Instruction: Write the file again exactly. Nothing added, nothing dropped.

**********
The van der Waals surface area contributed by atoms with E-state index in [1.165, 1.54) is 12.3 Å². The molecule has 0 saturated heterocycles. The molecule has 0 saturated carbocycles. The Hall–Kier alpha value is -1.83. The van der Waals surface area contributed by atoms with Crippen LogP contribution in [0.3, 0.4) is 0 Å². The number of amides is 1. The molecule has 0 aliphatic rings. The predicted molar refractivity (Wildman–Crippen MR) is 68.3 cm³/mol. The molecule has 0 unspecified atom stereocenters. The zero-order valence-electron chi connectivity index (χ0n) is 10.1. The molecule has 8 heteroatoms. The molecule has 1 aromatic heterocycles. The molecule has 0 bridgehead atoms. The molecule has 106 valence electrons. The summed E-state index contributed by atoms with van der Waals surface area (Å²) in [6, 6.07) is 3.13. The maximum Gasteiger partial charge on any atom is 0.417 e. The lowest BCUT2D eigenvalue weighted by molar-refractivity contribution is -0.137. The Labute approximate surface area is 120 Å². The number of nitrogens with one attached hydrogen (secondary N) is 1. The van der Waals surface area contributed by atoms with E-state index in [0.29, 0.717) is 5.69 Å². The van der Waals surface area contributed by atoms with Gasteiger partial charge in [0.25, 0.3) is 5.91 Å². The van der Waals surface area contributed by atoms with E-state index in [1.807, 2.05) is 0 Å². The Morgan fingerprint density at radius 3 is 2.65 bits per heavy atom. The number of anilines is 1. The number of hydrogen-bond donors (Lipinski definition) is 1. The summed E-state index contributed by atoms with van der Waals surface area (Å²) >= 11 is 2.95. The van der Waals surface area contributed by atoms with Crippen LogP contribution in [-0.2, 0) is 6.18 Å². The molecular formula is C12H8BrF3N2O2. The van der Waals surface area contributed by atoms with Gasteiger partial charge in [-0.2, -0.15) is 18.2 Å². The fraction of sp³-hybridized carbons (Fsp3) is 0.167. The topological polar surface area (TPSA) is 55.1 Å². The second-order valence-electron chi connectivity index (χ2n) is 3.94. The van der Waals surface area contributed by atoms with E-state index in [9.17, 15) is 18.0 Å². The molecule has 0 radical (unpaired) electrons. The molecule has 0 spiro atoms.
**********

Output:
The van der Waals surface area contributed by atoms with E-state index in [1.165, 1.54) is 12.3 Å². The molecule has 0 saturated heterocycles. The molecule has 0 saturated carbocycles. The Hall–Kier alpha value is -1.83. The van der Waals surface area contributed by atoms with Crippen LogP contribution in [0.3, 0.4) is 0 Å². The number of amides is 1. The molecule has 0 aliphatic rings. The predicted molar refractivity (Wildman–Crippen MR) is 68.3 cm³/mol. The molecule has 0 unspecified atom stereocenters. The zero-order valence-electron chi connectivity index (χ0n) is 10.1. The molecule has 8 heteroatoms. The molecule has 1 aromatic heterocycles. The molecule has 0 bridgehead atoms. The molecule has 106 valence electrons. The summed E-state index contributed by atoms with van der Waals surface area (Å²) in [6, 6.07) is 3.13. The maximum Gasteiger partial charge on any atom is 0.417 e. The lowest BCUT2D eigenvalue weighted by molar-refractivity contribution is -0.137. The Labute approximate surface area is 120 Å². The number of nitrogens with one attached hydrogen (secondary N) is 1. The van der Waals surface area contributed by atoms with E-state index in [0.29, 0.717) is 5.69 Å². The van der Waals surface area contributed by atoms with Gasteiger partial charge in [0.25, 0.3) is 5.91 Å². The van der Waals surface area contributed by atoms with E-state index in [1.807, 2.05) is 0 Å². The Morgan fingerprint density at radius 3 is 2.65 bits per heavy atom. The number of anilines is 1. The number of hydrogen-bond donors (Lipinski definition) is 1. The summed E-state index contributed by atoms with van der Waals surface area (Å²) >= 11 is 2.95. The van der Waals surface area contributed by atoms with Crippen LogP contribution in [-0.2, 0) is 6.18 Å². The molecular formula is C12H8BrF3N2O2. The van der Waals surface area contributed by atoms with Gasteiger partial charge in [-0.2, -0.15) is 18.2 Å². The fraction of sp³-hybridized carbons (Fsp3) is 0.167. The topological polar surface area (TPSA) is 55.1 Å². The second-order valence-electron chi connectivity index (χ2n) is 3.94. The van der Waals surface area contributed by atoms with E-state index in [9.17, 15) is 18.0 Å². The molecule has 0 radical (unpaired) electrons. The molecule has 0 spiro atoms.